Impact of chronic kidney disease
Chronic kidney disease (CKD) is a serious disease that has a substantial impact on individuals, families and the Australian health system.
This section comments on the quality of life of people living with CKD, and presents 2 key measures of impact:
Quality of life has no agreed definition but is often described in terms of subjective well-being and life satisfaction. When applied to health, it refers to the effects of disease, injury or treatments as perceived and reported by the individuals themselves (Morton and Webster 2014).
CKD can affect a person’s quality of life in many ways. Symptoms such as fatigue, fluid retention, bone pain, peripheral neuropathy or sleep disturbance as well as side effects from medication or kidney replacement therapy (KRT) can adversely affect daily living (Eranga Yapa et al. 2021). CKD diagnosis and progression may have an impact on mental health, most commonly through experiencing grief, anxiety or depression. Limitations on diet and travel for those on dialysis, satisfaction with care or unmet needs for information and support services, financial demands, and spiritual well-being can also affect quality of life.
Quality of life declines as a person’s kidney damage and loss of function increases (Morton and Webster 2014). Each stage of CKD from diagnosis – through decline of kidney function, KRT with dialysis or transplantation, to end-of-life care – can have a negative impact (Bonner et al. 2018). For some people with CKD, quality of life becomes a more important consideration than length of life, and they may decide to end their dialysis treatment in favour of end-of-life care.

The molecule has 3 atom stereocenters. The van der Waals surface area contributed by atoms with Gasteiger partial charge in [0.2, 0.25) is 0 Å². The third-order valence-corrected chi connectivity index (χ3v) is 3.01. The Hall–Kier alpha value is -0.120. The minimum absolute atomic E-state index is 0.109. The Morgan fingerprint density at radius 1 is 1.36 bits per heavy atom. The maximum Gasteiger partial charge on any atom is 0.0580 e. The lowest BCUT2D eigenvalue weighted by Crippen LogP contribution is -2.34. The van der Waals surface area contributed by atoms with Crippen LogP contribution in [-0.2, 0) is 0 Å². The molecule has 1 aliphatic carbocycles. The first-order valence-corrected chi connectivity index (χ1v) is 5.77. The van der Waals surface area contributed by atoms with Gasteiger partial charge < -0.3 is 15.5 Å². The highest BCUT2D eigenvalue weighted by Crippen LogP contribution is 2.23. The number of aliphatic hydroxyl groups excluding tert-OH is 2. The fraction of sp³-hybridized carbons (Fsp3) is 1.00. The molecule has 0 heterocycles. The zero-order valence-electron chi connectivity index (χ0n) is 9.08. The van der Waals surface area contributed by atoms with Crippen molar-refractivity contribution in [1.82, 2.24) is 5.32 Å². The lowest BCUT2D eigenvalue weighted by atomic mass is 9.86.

In 2011–12, adults with biomedical signs of CKD were more likely to rate their health as fair/poor, than adults without biomedical signs of CKD (23% and 12%) (AIHW analysis of ABS 2013). CKD has a greater impact on the quality of life of younger people than older people (Francis et al. 2019, Tong et al. 2013). The combination of CKD and diabetes also has an adverse impact – people with both diseases have substantially poorer quality of life than those with only one of these diseases (Wyld et al. 2021).
ABS (Australian Bureau of Statistics) (2013) Microdata: Australian Health Survey, 2011–12, AIHW analysis of detailed microdata, accessed 1 October 2021.
Bonner A, Chambers S, Healy H, Hoy W, Mitchell G, Kark A et al. (2018) ‘Tracking patients with advanced kidney disease in the last 12 months of life’, Journal of Renal Care, 44:115–122, doi: 10.1111/jorc.12239.
Eranga Yapa H, Purtell L, Chambers S and Bonner A (2021) Alterations in symptoms and health-related quality of life as kidney function deteriorates: a cross-sectional study, Journal of Clinical Nursing, 30:1787–1796, doi: 10.1111/jocn.15738.
Francis A, Didsbury MS, van Zwieten A, Chen K, James LJ, Kim S et al. (2019) Quality of life of children and adolescents with chronic kidney disease: a cross-sectional study, Archives of Disease in Childhood, 104: 134–140, doi:10.1136/archdischild-2018-314934.
Morton RL and Webster AC (2014) Quality of life in chronic kidney disease, in Merici M (ed.) Management of chronic kidney disease: a clinician’s guide, Springer, Berlin, doi: 10.1007/978-3-642-54637-2_37.
Tong A, Wong G, McTaggart S, Henning P, Mackie F, Carroll RP et al. (2013) Quality of life of young adults and adolescents with chronic kidney disease, The Journal of Paediatrics, 163:1179–85.e5, doi: 10.1016/j.jpeds.2013.04.066.
Wyld MLR, Morton RL, Aouad L, Magliano D, Polkinghorne KR and Chadban S (2021) The impact of comorbid chronic kidney disease and diabetes on health-related quality-of-life: a 12-year community cohort study, Nephrology Dialysis Transplantation, 36:1048–1056, doi: 10.1093/ndt/gfaa031.